It is usually not my practice to republish articles that others have written but Prakash Janakiraman has written a very educational and well-researched position paper for the Marijuana Times. This article deals with the medical efficacy of cannabis for PTSD. I hope you enjoy it.
Post-traumatic stress disorder (PTSD) is a psychiatric disorder that occurs when an individual is exposed to one or more traumatic events such as sexual assault, combat, etc. PTSD is sometimes accompanied by other psychiatric disorders, such as obsessive compulsive disorder. PTSD patients suffer hyperarousal with insomnia, social isolation, negative flashbacks, avoidance and anxiety. Chronic, untreated PTSD leads to disrupted brain chemical turnover and the patient becomes hyper-responsive to stressors. PTSD patients may exhibit dissociative behaviors or arousal, emotional or dysphoric symptoms, or a combination.
PTSD affects approximately 8 million Americans per year and is particularly prevalent among war veterans and low-income individuals.
Currently, no effective, approved or specialized treatments are available for PTSD patients, and instead they are being treated with conventional psychiatric drugs. Recently, clinicians have slowly begun to realize the ill-effects of these drugs and also looking into research studies on how cannabis might help PTSD.
The Neurobiology of PTSD
The dysfunctional neurobiology of PTSD encompasses neurotransmitters’ imbalance, including noradrenergic and serotonergic mechanisms in addition to neuroanatomical disruptions. These pathobiological events contribute to dysregulation of the endocrine, cardiovascular, immune and autonomic nervous systems – which collectively leads to PTSD. Due to the involvement of multiple factors, PTSD patients present with a broad range of symptoms that further complicate the treatment approach.
Neuroimaging studies have elucidated the key role of the endocannabinoid system (ECS) in the management of central neurobiological pathways. For example, CB1 receptors are upregulated and low CB1 receptor occupancy by anandamide is common in the amygdala-hippocampal-cortico-striatal neural circuits of PTSD patients. These events contribute to dysregulation of threat-related processing in response to previous traumatic exposure, resulting in a cascade of neurological changes and amygdala hyperresponsivity. These anomalies are responsible for increased vigilance or attention to trauma-related stimulation and hyperarousal, which are common in individuals with PTSD.
Exposure to stress events triggers certain neurons in the hypothalamic paraventricular nucleus and also the release of the adrenocorticotrophic hormone (ACTH), and the latter stimulates the release of stress-causing corticosteroids (glucocorticoids). These hypothalamic-pituitary-adrenal (HPA) axis abnormalities deleteriously affect the brain and immune functions, as well as the brain’s ability to manage the stressors. Persistent release of corticosteroids leads to impaired hippocampal neurogenesis, reduced dendritic branching, behavioral problems, and addictive and memory disorders. Endogenous ECS signaling is critical for stress adaptation and intrinsic regulation of HPA axis.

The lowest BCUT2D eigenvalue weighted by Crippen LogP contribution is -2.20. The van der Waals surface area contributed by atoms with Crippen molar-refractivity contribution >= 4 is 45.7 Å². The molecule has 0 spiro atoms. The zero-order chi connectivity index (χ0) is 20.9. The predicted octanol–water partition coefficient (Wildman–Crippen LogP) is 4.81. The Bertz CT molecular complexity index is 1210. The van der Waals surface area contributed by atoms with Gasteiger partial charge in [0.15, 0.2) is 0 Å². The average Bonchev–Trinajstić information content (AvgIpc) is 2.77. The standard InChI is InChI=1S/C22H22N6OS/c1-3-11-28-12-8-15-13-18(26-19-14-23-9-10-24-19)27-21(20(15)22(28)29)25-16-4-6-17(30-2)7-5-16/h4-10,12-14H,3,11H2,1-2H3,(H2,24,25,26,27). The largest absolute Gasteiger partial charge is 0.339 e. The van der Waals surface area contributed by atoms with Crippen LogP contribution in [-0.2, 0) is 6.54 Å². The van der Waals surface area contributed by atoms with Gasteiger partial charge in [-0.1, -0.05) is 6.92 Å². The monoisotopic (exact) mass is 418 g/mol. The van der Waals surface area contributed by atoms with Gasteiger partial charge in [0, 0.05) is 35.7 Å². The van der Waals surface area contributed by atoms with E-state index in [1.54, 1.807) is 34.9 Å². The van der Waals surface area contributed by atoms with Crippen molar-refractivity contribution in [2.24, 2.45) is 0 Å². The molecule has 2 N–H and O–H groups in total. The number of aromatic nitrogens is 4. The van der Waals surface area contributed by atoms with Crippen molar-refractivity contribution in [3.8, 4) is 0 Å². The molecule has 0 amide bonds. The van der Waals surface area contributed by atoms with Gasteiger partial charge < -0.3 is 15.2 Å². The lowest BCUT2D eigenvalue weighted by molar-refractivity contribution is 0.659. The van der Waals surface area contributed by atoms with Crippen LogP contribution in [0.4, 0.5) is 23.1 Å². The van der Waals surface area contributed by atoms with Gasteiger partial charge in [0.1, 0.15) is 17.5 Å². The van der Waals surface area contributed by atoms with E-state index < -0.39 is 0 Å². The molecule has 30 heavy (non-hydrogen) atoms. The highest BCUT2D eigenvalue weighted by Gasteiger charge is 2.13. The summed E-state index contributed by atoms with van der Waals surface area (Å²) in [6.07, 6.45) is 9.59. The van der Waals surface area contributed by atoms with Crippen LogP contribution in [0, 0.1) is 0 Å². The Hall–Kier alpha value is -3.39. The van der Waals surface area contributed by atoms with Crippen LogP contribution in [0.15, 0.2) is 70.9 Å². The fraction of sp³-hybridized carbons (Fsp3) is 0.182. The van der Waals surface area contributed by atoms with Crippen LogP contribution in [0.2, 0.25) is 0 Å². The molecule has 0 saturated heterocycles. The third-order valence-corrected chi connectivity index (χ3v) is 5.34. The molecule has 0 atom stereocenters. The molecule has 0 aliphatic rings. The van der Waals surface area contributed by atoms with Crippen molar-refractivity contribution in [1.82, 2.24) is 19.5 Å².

Endocannabinoids and PTSD: Connecting the Dots
Physiologically, the endocannabinoid system plays a vital role in the function of the prefrontal cortex, which is involved in information processing, the subcortical arousal system and regulation of cholinergic inputs. The ECS may also be involved in the disruption of conditioned fear and facilitating adaptation to aversive situations. Modulation of hippocampal memory and plasticity via the ECS could be the best therapeutic option to treat PTSD.
Dysfunctional ECS architecture has been reported in depressive disorder patients with characteristic changes in CB1 receptors and its ligands.
Altered ECS signaling negatively affects the functions of the HPA axis. Although short-term HPA axis activation is beneficial to cope with stressors, persistent or long-term activation may lead to neuropsychiatric disorders with negative effects on metabolism, mood and cognition. Activation of cannabinoid receptors in the prefrontal complex could augment serotonergic neurotransmission and elicit antidepressant effects. Regulation of HPA output might be achieved by retrograde ECS signaling in the hypothalamus, and administration of cannabinoid ligands, such as phytocannabinoids, could activate the HPA axis indirectly by stimulating the noradrenergic and serotonergic neurotransmission. Phytocannabinoids act on both limbic and paralimbic centers, and reduce the activity of the hypothalamus and amygdala.
Higher rates of suicidal behavior have been reported in PTSD patients, which could be due to negative mood and anxiety. Researchers believe that altered G-protein signaling (CB1 receptor mediated) in the prefrontal cortex may contribute to the suicidal thoughts or behaviors.
We know that medical cannabis has antidepressant-like properties which may be useful for treating mood disorders, suicidal behaviors and PTSD. According to one report, reduction in frequency, severity of, and even complete cessation of suicidal behaviors were observed in most of the patients in New Mexico’s Medical Cannabis Program for PTSD.